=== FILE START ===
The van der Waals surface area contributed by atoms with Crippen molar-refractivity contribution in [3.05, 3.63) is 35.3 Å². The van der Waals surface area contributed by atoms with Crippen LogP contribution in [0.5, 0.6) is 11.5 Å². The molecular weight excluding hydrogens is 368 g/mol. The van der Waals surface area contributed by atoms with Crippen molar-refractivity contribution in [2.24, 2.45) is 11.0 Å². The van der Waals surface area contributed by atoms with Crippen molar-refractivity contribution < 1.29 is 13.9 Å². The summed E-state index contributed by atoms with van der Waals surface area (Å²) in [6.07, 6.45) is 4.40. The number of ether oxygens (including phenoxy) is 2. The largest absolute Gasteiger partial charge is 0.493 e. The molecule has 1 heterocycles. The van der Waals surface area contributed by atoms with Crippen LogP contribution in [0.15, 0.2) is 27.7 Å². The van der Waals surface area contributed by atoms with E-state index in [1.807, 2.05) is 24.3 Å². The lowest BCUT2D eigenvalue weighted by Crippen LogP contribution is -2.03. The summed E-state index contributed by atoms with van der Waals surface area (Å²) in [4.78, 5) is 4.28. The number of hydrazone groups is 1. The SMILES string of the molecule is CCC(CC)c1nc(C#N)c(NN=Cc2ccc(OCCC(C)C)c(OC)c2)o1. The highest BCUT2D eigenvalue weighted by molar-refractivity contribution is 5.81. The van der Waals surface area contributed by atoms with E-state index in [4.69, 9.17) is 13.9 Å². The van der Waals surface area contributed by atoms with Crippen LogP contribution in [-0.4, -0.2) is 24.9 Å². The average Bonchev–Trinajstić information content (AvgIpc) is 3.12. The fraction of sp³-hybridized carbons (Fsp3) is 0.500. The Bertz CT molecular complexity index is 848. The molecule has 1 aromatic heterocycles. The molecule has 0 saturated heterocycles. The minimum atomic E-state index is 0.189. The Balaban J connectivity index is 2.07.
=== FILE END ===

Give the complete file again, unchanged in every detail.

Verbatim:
The van der Waals surface area contributed by atoms with Crippen molar-refractivity contribution in [3.05, 3.63) is 35.3 Å². The van der Waals surface area contributed by atoms with Crippen LogP contribution in [0.5, 0.6) is 11.5 Å². The molecular weight excluding hydrogens is 368 g/mol. The van der Waals surface area contributed by atoms with Crippen molar-refractivity contribution in [2.24, 2.45) is 11.0 Å². The van der Waals surface area contributed by atoms with Crippen molar-refractivity contribution < 1.29 is 13.9 Å². The summed E-state index contributed by atoms with van der Waals surface area (Å²) in [6.07, 6.45) is 4.40. The number of ether oxygens (including phenoxy) is 2. The largest absolute Gasteiger partial charge is 0.493 e. The molecule has 1 heterocycles. The van der Waals surface area contributed by atoms with Crippen LogP contribution in [0.15, 0.2) is 27.7 Å². The van der Waals surface area contributed by atoms with E-state index in [1.807, 2.05) is 24.3 Å². The lowest BCUT2D eigenvalue weighted by Crippen LogP contribution is -2.03. The summed E-state index contributed by atoms with van der Waals surface area (Å²) in [4.78, 5) is 4.28. The number of hydrazone groups is 1. The SMILES string of the molecule is CCC(CC)c1nc(C#N)c(NN=Cc2ccc(OCCC(C)C)c(OC)c2)o1. The highest BCUT2D eigenvalue weighted by molar-refractivity contribution is 5.81. The van der Waals surface area contributed by atoms with E-state index in [4.69, 9.17) is 13.9 Å². The van der Waals surface area contributed by atoms with Crippen LogP contribution in [-0.4, -0.2) is 24.9 Å². The average Bonchev–Trinajstić information content (AvgIpc) is 3.12. The fraction of sp³-hybridized carbons (Fsp3) is 0.500. The Bertz CT molecular complexity index is 848. The molecule has 1 aromatic heterocycles. The molecule has 0 saturated heterocycles. The minimum atomic E-state index is 0.189. The Balaban J connectivity index is 2.07.